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Ancient site of Louloudies

In the construction of the railway line between Athens and Thessaloniki, a fortified bishop's seat from the Byzantine era was discovered in Louloudies (luˈluðιés) (Greek Λουλουδιές).

Louloudies is an important place of the early Christian history of Pieria.



The complex is located 11.3 km northeast of the town of Katerini, 3.3 km northeast of the village of Korinos and 5.8 km south of the ancient Pydna in the region Pieria, Macedonia in Greece. In the middle of the 19th century the French archaeologist Heuzey localized the hills north-west of Louloudies as the place where 168 BC, the decisive battle between the Roman troops and the soldiers of the last Macedonian king Perseus took place.[1]


In 479 the Goths laid siege to the city of Thessaloniki. In order to avert damage to Thessaloniki, the besiegers agreed with the City Magistrate to put some Macedonian cities under Gothic supervision. Among them were the cities of Pella, Pydna, Dion and Veria. Pydna was appointed a bishops seat, but the bishop himself resided at Louloudies.

The fortress-like complex was built in the last quarter of the 5th century at the road between Thessaloniki and Larissa. Probably it is the same place that was called in Roman records Anamon. During the reign of Justinian I (527-567), the complex was expanded. In the middle of the 6th century the buildings were destroyed by an earthquake. The bishop left the place and it was later used as a cemetery. In the 7th century the place was finally abandoned after barbarian attacks.

The FacilityEdit

Grave in Louloudies

The entire complex has a floor area of 80 by 90 meters. He was surrounded by a wall, and four rectangular towers, which were at the corners of the walls. At the western side of the wall was a double gate. In the first phase, a three-aisled basilica and a residence for the bishop were erected. The reception area and the colonnades of the building were striking. The floors are decorated with mosaic that, unlike the mosaics of Dion, represents only ornaments. Under the bishop's palace were found remnants of a villa from the early 4th century BC. At the time of Justinian facilities for the production of wine and olive oil were established.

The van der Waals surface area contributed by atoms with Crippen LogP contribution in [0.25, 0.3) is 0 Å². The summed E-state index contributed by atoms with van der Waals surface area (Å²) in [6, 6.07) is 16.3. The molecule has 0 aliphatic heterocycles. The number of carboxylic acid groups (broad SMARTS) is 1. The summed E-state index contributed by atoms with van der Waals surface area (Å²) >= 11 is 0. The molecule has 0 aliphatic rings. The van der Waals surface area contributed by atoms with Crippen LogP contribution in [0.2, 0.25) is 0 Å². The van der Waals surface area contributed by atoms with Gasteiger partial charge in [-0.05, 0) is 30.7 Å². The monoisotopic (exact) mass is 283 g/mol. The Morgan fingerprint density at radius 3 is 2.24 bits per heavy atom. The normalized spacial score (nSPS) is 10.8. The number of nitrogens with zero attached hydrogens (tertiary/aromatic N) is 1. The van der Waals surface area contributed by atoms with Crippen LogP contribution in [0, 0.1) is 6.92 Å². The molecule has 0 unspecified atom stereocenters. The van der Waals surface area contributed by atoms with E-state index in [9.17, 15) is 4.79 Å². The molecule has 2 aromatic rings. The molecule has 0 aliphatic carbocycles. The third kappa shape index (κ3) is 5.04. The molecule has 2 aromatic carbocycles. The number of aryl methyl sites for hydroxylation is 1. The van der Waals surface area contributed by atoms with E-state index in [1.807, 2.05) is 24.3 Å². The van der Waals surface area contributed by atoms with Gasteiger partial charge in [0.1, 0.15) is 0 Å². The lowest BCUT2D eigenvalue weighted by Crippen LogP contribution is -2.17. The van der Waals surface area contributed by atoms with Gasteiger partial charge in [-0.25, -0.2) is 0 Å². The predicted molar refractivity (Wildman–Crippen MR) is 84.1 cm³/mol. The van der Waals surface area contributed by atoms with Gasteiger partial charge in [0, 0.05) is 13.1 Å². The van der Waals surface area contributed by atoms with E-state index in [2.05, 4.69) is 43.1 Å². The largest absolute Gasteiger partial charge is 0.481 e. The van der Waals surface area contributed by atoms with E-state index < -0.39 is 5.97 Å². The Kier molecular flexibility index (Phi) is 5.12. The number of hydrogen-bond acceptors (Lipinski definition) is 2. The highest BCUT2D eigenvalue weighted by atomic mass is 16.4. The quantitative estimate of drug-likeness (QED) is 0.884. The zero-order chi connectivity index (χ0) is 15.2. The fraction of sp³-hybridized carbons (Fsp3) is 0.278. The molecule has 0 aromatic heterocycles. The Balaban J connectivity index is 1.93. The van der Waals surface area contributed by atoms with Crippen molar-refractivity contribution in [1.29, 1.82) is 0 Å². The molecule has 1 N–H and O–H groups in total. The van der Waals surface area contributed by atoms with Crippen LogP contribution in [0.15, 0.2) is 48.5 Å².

Eight larger graves were found, which have a vaulted ceiling. The painting was partially preserved. Furthermore, a larger number of simply equipped graves were found in the area of the complex.

The ExcavationsEdit

The excavation work was conducted by the Ephorate of Byzantine Antiquities, Thessaloniki.[2] They started in 1993, ended in 1997 and were financed by the Greek railway company OSE.[3] The railway line divides the excavation site diagonally. The western defense tower and part of the wall are outside the accessible terrain.[4]

The numerous finds bring some light into the period between the 4th and 7th centuries, an epoch about which little information is available on this part of Macedonia. They bear witness to the importance of the bishop's seat and give evidence of the daily life and the existing technique of this time. After the plant was finally abandoned by their inhabitants, handicraft companies settled. Residues of a kiln for pottery, melting furnaces for glass products, smelting furnaces for metal and a sculpture workshop were found.


  • Louloudies in Pieria, A fortified early Christian Complex, Greek ministry of Culture, 9th. Ephoria of byzantine antiquities
  • Efterpi Marki: Το αρχαιολογικό εύρημα ως ιστορικό τεκμήριο. Η εγκατάσταση των Γότθων στην πεδιάδα της κεντρικής Μακεδονίας και η ίδρυση του επισκοπικού συγκροτήματος στις Λουλουδιές. In: The Christian Archaeological Society (XAE) (Hrsg.): Deltion of the Christian Archaeological Society. Number 34, Athen 2013, ISSN 1105-5758, S. 1 –10. PDF Online (In Greek language, Summary on page 10 of the Document in English)


  1. ^ Heuzey, Mont Olympe et L'acarnanie
  3. ^ "TRAINOSE".
  4. ^ "BIRDS VIEW OF THE SITE".°20'36.3"N+22°36'02.9"E/@40.3433325,22.6002491,211m/data=!3m1!1e3!4m5!3m4!1s0x0:0x0!8m2!3d40.343402!4d22.600815?hl=en.

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